FAQs – Professionals
- CLICK HERE to stay informed about upcoming lectures and trainings.
- “Mental Health and Halacha,” Dr. Shmuel Harris and Rav Yoni Rosensweig, Refuat HaNefesh, Jan. 31, 2021
- “Self-harm and Suicide in the Frum Community”
Challenges and Clinical Considerations,” Nachas Ruach, Dr. Shmuel Harris, January 2021
- “Introductory DBT Training”
Tzachi Fried, PhD, July-August 2020
- “Managing Clinician Difficulty in the Treatment of Challenging Clients”
Shmuel Harris, MD and Tzachi Fried, PhD, in conjuction with Amudim Israel, June 2020
- “Taking Care of Yourself and Your Students in the Year Ahead”
Tzachi Fried, PhD, Jon Ifrah, LSW, Heather Moshel, LCSW, Chedva Wielgus, LCSW, and Leah Kantor Gottlieb, LMSW, in conjunction with Amudim Israel, September 2020
- “Borders of Borderline: Subtypes and Presentations of BPD”
Tzachi Fried, PhD, February 2020
- “A Psychopharmacology Refresher for Non-Medical Clinicians”
Shmuel Harris, MD, January 2020
“Introduction to DBT”
Heather Moshel, LCSW, February/March 2019
- “Mental Health Among Gap Year Students- 2018-2019”
Shmuel Harris, MD, Tzachi Fried, PhD, Tova Lane, PsyD, October 2019.
- “Psychotic Symptoms in Borderline Personality Disorder”
Andrew Chanen, MD, September 2019
Yes, we often have clients in our groups who are seeing clinicians outside of Machon Dvir. Keep in mind that you remain the primary therapist with clinical responsibility for your client when they attend our group skills training. Accordingly, the exception to this is a high-risk client. Our policy is that in order to properly treat high-risk clients they must be exclusively under our care for both individual and group therapy modalities.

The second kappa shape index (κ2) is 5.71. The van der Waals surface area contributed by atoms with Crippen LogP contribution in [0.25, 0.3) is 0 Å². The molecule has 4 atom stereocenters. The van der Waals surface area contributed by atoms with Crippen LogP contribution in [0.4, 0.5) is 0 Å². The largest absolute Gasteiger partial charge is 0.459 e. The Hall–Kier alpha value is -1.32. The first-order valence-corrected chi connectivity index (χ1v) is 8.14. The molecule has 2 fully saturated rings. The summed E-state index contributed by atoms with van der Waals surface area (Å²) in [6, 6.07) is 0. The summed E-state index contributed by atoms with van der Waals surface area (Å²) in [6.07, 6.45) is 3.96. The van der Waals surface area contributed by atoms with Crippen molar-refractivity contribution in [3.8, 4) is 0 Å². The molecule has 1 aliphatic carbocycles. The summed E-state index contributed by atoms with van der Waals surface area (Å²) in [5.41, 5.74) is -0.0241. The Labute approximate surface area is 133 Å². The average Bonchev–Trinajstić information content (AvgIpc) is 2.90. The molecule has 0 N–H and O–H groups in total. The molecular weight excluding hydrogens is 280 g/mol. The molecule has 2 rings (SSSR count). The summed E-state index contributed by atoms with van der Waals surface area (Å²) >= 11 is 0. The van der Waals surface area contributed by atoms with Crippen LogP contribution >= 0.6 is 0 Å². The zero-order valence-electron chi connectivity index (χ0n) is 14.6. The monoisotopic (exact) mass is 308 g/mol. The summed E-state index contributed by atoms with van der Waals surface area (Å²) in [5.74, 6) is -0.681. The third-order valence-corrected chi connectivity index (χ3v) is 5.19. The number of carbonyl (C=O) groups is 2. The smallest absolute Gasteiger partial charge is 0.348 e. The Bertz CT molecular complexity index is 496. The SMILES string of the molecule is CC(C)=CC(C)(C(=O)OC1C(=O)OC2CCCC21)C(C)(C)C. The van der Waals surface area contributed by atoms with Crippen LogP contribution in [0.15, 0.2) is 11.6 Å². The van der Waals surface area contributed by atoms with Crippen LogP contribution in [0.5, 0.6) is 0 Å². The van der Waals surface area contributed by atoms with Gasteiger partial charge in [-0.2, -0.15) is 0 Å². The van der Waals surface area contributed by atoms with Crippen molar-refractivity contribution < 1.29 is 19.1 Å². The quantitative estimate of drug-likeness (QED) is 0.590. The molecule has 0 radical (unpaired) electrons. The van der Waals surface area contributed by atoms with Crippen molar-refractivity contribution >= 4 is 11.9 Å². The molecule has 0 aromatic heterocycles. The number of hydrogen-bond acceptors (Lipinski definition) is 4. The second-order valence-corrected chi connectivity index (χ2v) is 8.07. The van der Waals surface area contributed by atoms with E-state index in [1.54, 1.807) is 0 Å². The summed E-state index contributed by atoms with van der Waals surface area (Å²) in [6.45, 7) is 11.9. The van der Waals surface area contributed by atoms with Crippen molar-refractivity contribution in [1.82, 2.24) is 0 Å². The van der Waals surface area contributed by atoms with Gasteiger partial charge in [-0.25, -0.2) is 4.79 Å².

To refer a client to a group, have them contact our office at 02-625-2527 and ask for an intake for group.
As DBT is meant to be delivered using both individual and group modalities. Group teaches clients the skills while individual therapy helps clients consistently apply the skills to their own life circumstances. Clients who only attend group miss out on an important component of DBT treatment and anecdotally we have found that this is less effective. To maximize your client’s benefit from group, we recommend checking in frequently with your client and the group leader about their experience in group, the skills they are learning, and incorporating these skills into your work with your client.
Groups are ongoing as long as you and your therapist believe it is appropriate given your individual treatment goals.
All groups are gender separate. While we make an effort to assign groups based on similarity in life stage, factors such as time availability and space impact group assignment as well. Our experience is that in general once group members get to know one another, differences do not play a significant role.
Yes, we currently have in-person availability. This varies by clinician and in general is more limited than our zoom availability. Given the current climate, sessions may switch to zoom-only for periods of time
Yes. Clients are able to do skills training in an individual therapeutic setting.
Yes, clients with a DBT treatment plan engage with a fully-adherent protocol, including coaching calls, diary cards, chain analyses, and team consultation meetings. Even our non-DBT cases are approached with the principles of DBT, such as dialectical assumptions and consultation to the client.
Yes, various clinicians on our staff are trained in diverse forms of therapy such as schema therapy, EMDR, and psychodynamic therapy. The treatment plans for each client is customized to their need by a joint collaboration by the client, the therapist, and the team.
For information on DBT supervision, please be in touch with Dr. Tzachi Fried, our clinical director at email@example.com
Yes, some of the clinicians on our staff conduct therapy sessions in Hebrew as well as English.
Yes, we do offer individual DBT sessions and we will open an adolescent group when there is sufficient interest. Currently, we do not offer adolescent psychiatric services.